For National Poetry Month in April, Orion Magazine hosted a poetry exchange inspired by a collaboration between poets Aimee Nezhukumatathil and Ross Gay. The theme was “This Growing Season.” Orion put out a call for anyone who was interested and then matched people up randomly.
I was paired with Anastasia Andersen, who teaches poetry at the University of New Mexico (her full bio is below). Here is how she described the challenge we set forth for our poetry exchange:
We chose a writing game based on those of the French Surrealists. We agreed upon number of stanzas (6) and lines per stanza (5). We also alternated writing stanzas, but only forwarded the final line, which would inform the next stanza. The “missing” lines of the stanzas were revealed after all 6 stanzas had been written. We also chose a line from a poem by Robert Desnos as a title “I Circle Around but the Sky Changes.”
All we had was a shared theme and the last lines of each other’s stanzas and yet, the results were remarkably connected, with common themes interwoven throughout both our writing.
Here is the poem: Continue reading
My son pumped his legs against the hard plastic pedals, willing away the late afternoon heat, as he aimed his bike towards the puddle in front of him. He rocked back and forth as the pedals turned, thinking only about how fast he could go. And then, his wheels cut into the water with a hiss that seemed to split the puddle in half, like Moses with training wheels. He laughed as he looked back at the wet tire tracks drawing out behind him. Continue reading
At their big developer conference this week Google introduced a slew of new features for Google Maps, but one caught my eye more than any other. Google suggested that the future of maps would be personalized. On their blog they asked, “What if we told you that during your lifetime, Google could create millions of custom maps…each one just for you?” They expand on the idea:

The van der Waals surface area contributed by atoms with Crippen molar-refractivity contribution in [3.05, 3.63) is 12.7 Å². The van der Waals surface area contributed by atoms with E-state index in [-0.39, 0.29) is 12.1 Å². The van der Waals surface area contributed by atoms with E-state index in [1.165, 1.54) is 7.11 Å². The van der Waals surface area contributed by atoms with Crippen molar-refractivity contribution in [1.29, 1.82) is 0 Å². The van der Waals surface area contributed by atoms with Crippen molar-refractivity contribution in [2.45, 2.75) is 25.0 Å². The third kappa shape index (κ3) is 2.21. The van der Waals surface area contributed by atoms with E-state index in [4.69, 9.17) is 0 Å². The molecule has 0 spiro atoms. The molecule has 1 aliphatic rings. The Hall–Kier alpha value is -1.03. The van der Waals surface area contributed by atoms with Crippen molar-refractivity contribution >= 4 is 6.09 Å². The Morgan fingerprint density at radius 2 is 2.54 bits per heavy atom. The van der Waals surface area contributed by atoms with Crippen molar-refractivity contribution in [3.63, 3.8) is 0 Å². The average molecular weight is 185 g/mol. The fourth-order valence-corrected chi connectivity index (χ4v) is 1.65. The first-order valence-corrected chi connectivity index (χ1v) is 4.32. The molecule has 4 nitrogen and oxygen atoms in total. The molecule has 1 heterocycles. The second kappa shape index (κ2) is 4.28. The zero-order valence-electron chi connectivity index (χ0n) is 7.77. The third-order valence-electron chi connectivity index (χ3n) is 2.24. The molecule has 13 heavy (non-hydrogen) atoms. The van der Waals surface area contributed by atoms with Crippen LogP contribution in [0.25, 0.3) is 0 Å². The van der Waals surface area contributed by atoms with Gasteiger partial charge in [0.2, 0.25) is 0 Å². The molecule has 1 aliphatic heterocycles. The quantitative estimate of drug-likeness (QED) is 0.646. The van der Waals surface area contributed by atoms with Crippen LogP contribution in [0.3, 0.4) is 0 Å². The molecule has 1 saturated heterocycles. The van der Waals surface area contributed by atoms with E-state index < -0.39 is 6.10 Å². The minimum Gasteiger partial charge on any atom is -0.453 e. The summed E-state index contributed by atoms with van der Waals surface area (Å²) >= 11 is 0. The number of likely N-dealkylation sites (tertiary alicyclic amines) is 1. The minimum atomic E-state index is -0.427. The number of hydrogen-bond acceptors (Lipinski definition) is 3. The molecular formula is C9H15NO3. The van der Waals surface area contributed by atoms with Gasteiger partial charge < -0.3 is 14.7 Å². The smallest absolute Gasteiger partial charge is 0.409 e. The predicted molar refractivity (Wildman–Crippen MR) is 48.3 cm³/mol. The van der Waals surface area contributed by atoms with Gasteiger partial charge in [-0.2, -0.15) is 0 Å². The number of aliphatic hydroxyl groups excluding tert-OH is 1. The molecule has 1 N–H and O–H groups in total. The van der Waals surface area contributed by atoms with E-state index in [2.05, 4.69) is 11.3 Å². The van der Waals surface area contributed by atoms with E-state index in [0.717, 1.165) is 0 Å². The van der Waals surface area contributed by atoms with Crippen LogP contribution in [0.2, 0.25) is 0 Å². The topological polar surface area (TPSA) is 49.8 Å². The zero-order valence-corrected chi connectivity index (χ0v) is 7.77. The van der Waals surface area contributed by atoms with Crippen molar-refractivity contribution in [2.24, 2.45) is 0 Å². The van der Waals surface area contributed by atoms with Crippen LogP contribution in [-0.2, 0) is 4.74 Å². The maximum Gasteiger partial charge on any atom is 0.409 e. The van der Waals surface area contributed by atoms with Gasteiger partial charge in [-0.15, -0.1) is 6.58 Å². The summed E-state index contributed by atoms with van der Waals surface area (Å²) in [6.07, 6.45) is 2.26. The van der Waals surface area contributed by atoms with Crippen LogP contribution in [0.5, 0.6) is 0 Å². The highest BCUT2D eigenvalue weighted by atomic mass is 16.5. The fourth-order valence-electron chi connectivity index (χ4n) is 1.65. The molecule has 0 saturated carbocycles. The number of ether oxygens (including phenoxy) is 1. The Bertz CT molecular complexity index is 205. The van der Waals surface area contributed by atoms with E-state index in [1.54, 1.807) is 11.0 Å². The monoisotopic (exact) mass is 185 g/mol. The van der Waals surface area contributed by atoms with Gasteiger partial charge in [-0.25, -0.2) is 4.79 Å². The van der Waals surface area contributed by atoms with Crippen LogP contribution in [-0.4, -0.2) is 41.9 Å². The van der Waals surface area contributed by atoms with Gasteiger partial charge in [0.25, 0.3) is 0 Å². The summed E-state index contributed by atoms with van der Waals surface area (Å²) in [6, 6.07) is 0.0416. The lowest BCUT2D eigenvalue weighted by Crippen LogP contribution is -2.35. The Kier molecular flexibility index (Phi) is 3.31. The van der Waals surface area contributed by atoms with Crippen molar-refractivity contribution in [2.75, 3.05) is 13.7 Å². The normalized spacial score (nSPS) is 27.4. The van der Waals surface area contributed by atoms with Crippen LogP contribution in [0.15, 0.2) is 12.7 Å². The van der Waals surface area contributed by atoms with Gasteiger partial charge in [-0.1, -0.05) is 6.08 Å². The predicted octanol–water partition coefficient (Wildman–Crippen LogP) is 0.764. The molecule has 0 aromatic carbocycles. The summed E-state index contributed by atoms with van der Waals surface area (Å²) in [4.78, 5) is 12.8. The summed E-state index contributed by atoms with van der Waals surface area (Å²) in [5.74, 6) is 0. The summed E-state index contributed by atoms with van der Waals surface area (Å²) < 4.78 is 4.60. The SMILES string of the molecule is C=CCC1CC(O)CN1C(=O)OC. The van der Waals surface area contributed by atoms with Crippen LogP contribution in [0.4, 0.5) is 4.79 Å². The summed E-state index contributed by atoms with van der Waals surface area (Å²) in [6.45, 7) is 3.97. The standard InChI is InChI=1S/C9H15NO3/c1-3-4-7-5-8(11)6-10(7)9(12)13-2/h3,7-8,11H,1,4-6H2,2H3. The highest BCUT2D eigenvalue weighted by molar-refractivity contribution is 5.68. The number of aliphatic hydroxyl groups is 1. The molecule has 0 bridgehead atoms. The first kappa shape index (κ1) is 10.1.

“In the past, such a notion would have been unbelievable: a map was just a map, and you got the same one for New York City, whether you were searching for the Empire State Building or the coffee shop down the street. What if, instead, you had a map that’s unique to you, always adapting to the task you want to perform right this minute?”
Image via Google
This led Emily Badger at Atlantic Cities to wonder if Google’s new maps might take the “filer bubble” experience into the physical world, “We may never know what we are not seeing.” While, I share Badger’s concern, I also think that we are always already rewriting the maps we use to navigate the swiftly changing world around us. The question we should ask is do we trust the maps made by Google’s algorithm more or less than we trust those made by our hearts and minds.
In the fall of 2006 Rebecca Solnit published an essay called “Maps for the Year Ahead” in Orion Magazine. The piece offers a number of striking observations about space, place, and land in the wake of tragedy. Looking at events like the 1906 earthquake in San Francisco and hurricanes Katrina and Rita in 2005, Solnit draws a connection between urban sprawl and the power of natural disasters to make us feel disoriented and, in a very real sense, ungrounded.
This reminded me of a friend of mine who led rafting trips. He once told me that each year, and after big rain storms, river guides have to re-learn the river because the river bed changes so dramatically. Solnit’s discussion of displacement and mapping made me wonder how often we have to re-learn our landscape and how quickly it can change. Continue reading